If rainy weather is good for anything, it's for soup. I will avoid the seemingly inevitable puns that LA restaurants seem to require, and simply say that I made pho. Pho the first time ever (oops).
Also, I got to go to the Natural History Museum instead, and then the sun came out and I got to go to the biergarten after all.
Pho (pre-condiment), with sesame kale in the background
Apparently, some of the appeal of pho, which is a bit lost when you're cooking for one, is that there are all these condiments-- you can kind of make it whatever you want! Pictured below: mint, cilantro, epazote (still masquerading as basil), lime, tamari, chili-garlic paste, jalapenos.
The broth is really unique-- cinnamon, cardamom, and fennel/anise add new dimensions. I was worried about my broth being flavorful enough, especially skipping the dried mushrooms, so I also used a little stock paste.
And the finished product looks really pretty.
(from Cake Maker to the Stars)
1 onion, peeled and quartered
2" piece ginger, thickly sliced
4 garlic cloves, peeled and crushed
12 c water (I subbed in a bit of stock)
4 pods cardamon, crushed or 1/4 tsp ground
1/4 tsp ground cinnamon
5 whole star anise pods (I used 2 tsp fennel seed instead)
6 whole cloves
2 tsp sugar
1 tsp salt, plus more to taste
2 carrots, coarsely chopped
large handful dried shiitake mushrooms, optional (I skipped this)
1 1/2-2 cups fresh shiitake or portobello mushrooms, sliced (I used cremini)
protein--about 1/3 cup per bowl, bite sized (I used firm tofu, fried)
2-3 cups fresh mung bean sprouts (I omitted this)
bunch fresh basil (I substituted epazote)
bunch fresh mint
1 jalapeno, thinly sliced
small bunch fresh cilantro
2 limes, cut in half and quartered
hoisin sauce, optional (omitted)
sriracha or red chili paste
13 oz package rice noodles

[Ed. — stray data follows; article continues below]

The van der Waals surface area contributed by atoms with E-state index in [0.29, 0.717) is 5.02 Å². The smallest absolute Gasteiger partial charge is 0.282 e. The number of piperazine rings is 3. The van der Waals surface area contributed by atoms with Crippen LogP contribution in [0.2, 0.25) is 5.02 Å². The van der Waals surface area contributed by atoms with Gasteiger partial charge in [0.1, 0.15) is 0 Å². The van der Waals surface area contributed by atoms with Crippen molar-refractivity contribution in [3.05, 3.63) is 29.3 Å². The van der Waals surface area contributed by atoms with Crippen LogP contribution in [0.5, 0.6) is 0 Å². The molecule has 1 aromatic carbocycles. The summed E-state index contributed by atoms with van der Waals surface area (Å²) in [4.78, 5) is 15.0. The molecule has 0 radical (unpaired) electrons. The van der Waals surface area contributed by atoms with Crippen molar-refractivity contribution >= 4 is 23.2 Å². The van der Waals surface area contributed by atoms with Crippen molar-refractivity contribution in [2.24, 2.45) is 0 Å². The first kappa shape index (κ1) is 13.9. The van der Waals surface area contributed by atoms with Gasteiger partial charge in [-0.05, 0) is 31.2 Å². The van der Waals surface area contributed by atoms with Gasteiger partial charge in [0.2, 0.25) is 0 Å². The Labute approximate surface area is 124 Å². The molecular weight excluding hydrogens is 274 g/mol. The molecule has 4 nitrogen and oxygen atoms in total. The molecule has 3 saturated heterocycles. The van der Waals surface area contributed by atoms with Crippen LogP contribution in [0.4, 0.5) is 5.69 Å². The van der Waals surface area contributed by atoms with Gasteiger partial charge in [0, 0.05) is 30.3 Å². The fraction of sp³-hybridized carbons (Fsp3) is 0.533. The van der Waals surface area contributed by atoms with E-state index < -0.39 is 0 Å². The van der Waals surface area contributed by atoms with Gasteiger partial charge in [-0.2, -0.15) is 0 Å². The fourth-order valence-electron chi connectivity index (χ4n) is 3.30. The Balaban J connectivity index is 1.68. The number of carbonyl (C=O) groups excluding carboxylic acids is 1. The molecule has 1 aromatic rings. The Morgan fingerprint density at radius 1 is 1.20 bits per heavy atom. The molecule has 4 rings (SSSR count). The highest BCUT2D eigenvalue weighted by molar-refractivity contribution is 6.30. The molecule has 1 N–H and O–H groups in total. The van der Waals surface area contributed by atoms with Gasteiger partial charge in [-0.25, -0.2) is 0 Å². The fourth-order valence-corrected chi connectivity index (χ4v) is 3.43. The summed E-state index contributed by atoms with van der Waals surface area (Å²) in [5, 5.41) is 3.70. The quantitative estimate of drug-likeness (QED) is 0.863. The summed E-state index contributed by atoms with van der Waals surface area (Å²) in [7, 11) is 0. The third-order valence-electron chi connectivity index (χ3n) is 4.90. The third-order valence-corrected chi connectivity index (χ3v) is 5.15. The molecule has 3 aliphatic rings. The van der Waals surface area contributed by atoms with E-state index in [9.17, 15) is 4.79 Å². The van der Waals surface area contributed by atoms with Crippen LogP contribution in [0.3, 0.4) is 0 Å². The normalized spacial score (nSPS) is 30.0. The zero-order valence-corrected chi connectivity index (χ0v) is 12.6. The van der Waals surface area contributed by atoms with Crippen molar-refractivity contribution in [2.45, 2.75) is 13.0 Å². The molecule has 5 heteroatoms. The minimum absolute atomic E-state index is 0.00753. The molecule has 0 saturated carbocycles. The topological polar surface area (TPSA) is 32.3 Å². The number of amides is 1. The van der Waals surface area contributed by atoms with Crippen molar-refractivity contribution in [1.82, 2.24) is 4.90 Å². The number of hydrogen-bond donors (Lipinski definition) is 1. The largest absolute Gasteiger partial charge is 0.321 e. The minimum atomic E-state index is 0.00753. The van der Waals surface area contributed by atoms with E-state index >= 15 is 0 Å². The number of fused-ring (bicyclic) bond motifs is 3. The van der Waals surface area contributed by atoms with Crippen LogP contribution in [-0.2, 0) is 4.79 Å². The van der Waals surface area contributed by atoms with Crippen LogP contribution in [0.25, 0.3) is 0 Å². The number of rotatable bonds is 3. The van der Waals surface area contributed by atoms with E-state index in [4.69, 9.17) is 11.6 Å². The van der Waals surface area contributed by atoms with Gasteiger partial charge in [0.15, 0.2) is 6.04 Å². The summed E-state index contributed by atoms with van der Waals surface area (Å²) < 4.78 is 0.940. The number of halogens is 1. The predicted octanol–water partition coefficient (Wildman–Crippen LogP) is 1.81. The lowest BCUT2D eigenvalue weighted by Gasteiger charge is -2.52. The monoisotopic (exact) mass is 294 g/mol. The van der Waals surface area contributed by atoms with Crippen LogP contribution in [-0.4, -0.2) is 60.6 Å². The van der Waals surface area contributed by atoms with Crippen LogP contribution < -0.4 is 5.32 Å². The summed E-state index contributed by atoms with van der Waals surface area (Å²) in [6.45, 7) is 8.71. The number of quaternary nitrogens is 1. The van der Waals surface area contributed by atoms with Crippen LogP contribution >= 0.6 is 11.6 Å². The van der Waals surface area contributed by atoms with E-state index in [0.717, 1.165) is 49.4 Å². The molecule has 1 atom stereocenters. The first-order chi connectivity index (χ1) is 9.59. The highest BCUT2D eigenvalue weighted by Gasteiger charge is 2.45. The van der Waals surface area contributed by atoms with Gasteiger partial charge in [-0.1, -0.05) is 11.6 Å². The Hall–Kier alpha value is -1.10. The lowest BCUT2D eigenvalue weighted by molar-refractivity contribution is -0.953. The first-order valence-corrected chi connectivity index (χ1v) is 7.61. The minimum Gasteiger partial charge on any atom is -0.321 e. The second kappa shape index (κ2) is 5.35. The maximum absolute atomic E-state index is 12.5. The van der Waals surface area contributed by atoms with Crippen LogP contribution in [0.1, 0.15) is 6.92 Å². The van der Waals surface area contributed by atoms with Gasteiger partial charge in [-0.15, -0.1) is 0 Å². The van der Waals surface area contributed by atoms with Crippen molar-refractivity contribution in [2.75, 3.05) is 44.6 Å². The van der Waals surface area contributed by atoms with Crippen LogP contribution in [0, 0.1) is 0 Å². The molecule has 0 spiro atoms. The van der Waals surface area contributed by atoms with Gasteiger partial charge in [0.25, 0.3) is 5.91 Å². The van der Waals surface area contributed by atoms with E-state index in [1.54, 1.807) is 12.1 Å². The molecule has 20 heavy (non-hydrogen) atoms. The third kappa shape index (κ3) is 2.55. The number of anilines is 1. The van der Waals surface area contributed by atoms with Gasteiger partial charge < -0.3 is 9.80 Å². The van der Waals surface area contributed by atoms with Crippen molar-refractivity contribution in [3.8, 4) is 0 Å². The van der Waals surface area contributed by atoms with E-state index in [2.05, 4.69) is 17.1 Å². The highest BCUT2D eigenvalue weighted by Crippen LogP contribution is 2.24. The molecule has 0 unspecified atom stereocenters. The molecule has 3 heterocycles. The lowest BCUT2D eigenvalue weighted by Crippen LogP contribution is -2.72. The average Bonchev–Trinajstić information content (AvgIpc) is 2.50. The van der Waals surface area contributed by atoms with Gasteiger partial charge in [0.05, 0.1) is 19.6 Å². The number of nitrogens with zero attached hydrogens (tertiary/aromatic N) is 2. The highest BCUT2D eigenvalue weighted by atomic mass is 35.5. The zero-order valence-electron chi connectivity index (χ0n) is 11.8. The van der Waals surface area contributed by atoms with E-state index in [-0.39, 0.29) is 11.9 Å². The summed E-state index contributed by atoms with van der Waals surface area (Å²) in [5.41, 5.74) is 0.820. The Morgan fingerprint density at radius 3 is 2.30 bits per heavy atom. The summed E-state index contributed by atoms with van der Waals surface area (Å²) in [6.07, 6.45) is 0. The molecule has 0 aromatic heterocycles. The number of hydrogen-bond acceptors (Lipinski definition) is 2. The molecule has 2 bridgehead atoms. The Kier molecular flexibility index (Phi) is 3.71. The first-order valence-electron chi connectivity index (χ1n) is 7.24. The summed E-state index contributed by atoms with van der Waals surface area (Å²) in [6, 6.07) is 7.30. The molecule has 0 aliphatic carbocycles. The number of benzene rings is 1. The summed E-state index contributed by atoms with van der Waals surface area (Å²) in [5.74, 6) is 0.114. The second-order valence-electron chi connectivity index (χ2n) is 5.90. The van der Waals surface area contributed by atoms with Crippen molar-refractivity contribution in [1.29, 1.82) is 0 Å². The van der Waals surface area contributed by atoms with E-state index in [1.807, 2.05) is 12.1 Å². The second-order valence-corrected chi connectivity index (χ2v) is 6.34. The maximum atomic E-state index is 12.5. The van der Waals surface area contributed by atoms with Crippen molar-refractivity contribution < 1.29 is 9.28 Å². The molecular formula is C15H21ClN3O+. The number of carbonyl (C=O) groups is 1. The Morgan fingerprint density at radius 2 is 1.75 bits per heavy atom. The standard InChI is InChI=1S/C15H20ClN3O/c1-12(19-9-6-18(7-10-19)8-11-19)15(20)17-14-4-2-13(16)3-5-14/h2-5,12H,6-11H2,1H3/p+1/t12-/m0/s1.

1. Place the onion, garlic and ginger on a cookie sheet and broil under direct heat until lightly charred.2. In a large pot, bring the water to a boil over high heat. Add the charred ingredients, the spices, sugar, salt, carrots and dried mushrooms, if using. Cover the pot and let the broth cook over medium high heat(rolling boil) for 30-45 minutes.
3. While the broth is cooking, prepare the noodles as directed on your package, rinse 'em well with cold water and set aside.
4. Prepare the herbs by giving 'em a good bath and drying them well. The fun part of eating pho is each diner gets to assemble and season their own bowls. So, you can pile "the accessories" onto one platter to be shared by the table, or arrange 'em into individual bowls for each person. Make neat but separate piles of the sprouts, basil, mint, cilantro and limes. Leave the leaves on the herbs, and let folks rip them off into their own bowls at the table.
5. Strain the broth to remove all solids, rinse out the pot and return the broth. Bring back to a soft boil and add the fresh mushrooms. Cook until the mushrooms are soft, about 5 minutes, then remove from heat. Season to taste lightly with salt.
6. To serve: divide the noodles evenly between 4 deep bowls. Top with your protein choice, then fill up with broth. Let each person season their bowls to taste with freshly torn herbs, sprouts, lime juice, jalapenos, wheat-free tamari, Sriracha and hoisin sauce. Serves at least 4.